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Norfolk doctor says he is still struggling with coronavirus three months after falling ill

PUBLISHED: 11:21 06 August 2020 | UPDATED: 16:23 06 August 2020

A Norfolk doctor has shared the reality of still struggling with coronavirus symptoms three months after initially falling ill with the virus. Picture: Getty Images/iStockphoto

A Norfolk doctor has shared the reality of still struggling with coronavirus symptoms three months after initially falling ill with the virus. Picture: Getty Images/iStockphoto

Gorodenkoff Productions OU

A Norfolk doctor has shared the reality of still struggling with coronavirus symptoms three months after initially falling ill with the virus.

Photographer Stuart Goodman who died from coronavirus pictured in 2012 when he was standing for Norwich City Council. Picture: ArchantPhotographer Stuart Goodman who died from coronavirus pictured in 2012 when he was standing for Norwich City Council. Picture: Archant

Previously fit people, who are members of a Long Covid Support Group on Facebook with almost 15,000 members, have told an All Party Parliamentary Group on coronavirus how their lives had been turned upside down by a horde of symptoms weeks after first falling ill.

Dr Jake Suett, 31, an ICU doctor from Norfolk, said prior to contracting the illness in March he had no underlying health conditions and went to the gym regularly.

He said: “I was doing 12-hour shifts in ICU.

“It’s a high-pressure situation, you have to be able to be active. I was going to the gym three times a week regularly.

Stuart Goodman retouching prints. Picture: Adam GoodmanStuart Goodman retouching prints. Picture: Adam Goodman

“And now a flight of stairs or the food shop is about what I can manage before I have to stop... if I’m on my feet then shortness of breath comes back, chest pain comes back.”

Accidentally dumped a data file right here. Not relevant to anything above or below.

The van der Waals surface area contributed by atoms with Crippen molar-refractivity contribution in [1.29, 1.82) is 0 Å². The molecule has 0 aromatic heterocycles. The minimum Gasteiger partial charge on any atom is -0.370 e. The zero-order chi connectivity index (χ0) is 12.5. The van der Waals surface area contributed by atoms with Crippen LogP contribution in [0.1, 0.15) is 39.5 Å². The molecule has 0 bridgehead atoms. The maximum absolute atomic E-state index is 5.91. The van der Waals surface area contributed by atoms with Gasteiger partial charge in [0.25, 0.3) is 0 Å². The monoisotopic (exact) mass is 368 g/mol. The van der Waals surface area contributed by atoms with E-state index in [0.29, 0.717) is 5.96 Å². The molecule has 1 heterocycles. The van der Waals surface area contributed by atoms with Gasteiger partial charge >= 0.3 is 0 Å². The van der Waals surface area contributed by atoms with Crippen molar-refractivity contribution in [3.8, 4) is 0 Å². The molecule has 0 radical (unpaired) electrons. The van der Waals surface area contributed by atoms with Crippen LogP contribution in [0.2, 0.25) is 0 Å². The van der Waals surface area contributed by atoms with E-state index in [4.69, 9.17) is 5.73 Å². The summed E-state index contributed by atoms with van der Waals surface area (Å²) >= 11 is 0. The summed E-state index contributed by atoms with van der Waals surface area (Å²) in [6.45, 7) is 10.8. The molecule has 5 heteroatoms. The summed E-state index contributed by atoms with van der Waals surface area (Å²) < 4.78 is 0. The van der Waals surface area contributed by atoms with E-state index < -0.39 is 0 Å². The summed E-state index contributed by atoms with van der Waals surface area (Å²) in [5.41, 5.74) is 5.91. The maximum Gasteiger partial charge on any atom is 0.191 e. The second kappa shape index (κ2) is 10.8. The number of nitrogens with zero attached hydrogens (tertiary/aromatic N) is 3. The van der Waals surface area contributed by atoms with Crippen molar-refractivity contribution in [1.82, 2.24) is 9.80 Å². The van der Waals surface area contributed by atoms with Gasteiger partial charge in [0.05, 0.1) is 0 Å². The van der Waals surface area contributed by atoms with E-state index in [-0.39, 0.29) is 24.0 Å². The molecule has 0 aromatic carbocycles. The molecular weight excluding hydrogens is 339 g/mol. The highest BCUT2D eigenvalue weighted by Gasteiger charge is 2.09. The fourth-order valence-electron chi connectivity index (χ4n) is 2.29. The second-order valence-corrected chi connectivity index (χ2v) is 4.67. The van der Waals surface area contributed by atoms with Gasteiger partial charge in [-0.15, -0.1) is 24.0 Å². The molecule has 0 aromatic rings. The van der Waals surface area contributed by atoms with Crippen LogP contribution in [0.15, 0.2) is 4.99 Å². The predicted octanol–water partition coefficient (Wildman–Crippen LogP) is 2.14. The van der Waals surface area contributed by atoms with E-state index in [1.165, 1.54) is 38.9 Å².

People living with long-term symptoms of the disease told MPs how some doctors do not know how to treat them and called for research into the long-term effects, not just among those who were admitted to hospital, but also for those who dealt with their symptoms outside of hospital.

The virtual meeting of the APPG heard the devastating reality of the long-term effects of coronavirus as well as harrowing stories from bereaved family members who had lost loved ones to the disease.

Grieving people said they felt they were being “swept under the carpet” by the Government, MPs heard.

Jo Goodman from Norwich, who lost her father Stuart after he was diagnosed with Covid-19 aged 72, from the Covid-19 Bereaved Families for Justice group, said: “We wrote to the Prime Minister three times beginning on June 11, asking him to meet with bereaved families and also to Matt Hancock, calling for a public inquiry and calling for them to meet with us and hear our experiences.

“At first we only received a two-line acknowledgement and eventually a letter saying they are unable to meet with us due to the current pandemic.

“The fact that they’re able to meet with cycling groups and other groups, it feels as though we are being swept under the carpet.

“We really do want to ensure that other people don’t go through this and we think it is really important that bereaved families’ voices are heard.”

Ms Goodman added: “It’s hugely traumatic and there seems to be very little support available. There is also the sense that the Government doesn’t necessarily want to engage with bereaved families and the scale of loss that has been experienced as a country because it feels like that would be acknowledging that we do have a huge death toll and there are a huge number of people struggling.”

A Government spokesperson said: “This has been an unprecedented global outbreak and every death from the virus is a tragedy

“The Government has acted to protect lives, incomes and the most vulnerable in our society. In the future there will be an opportunity for us to look back and learn some profound lessons. But at the moment, the most important thing to do is to focus on responding to the current situation.”


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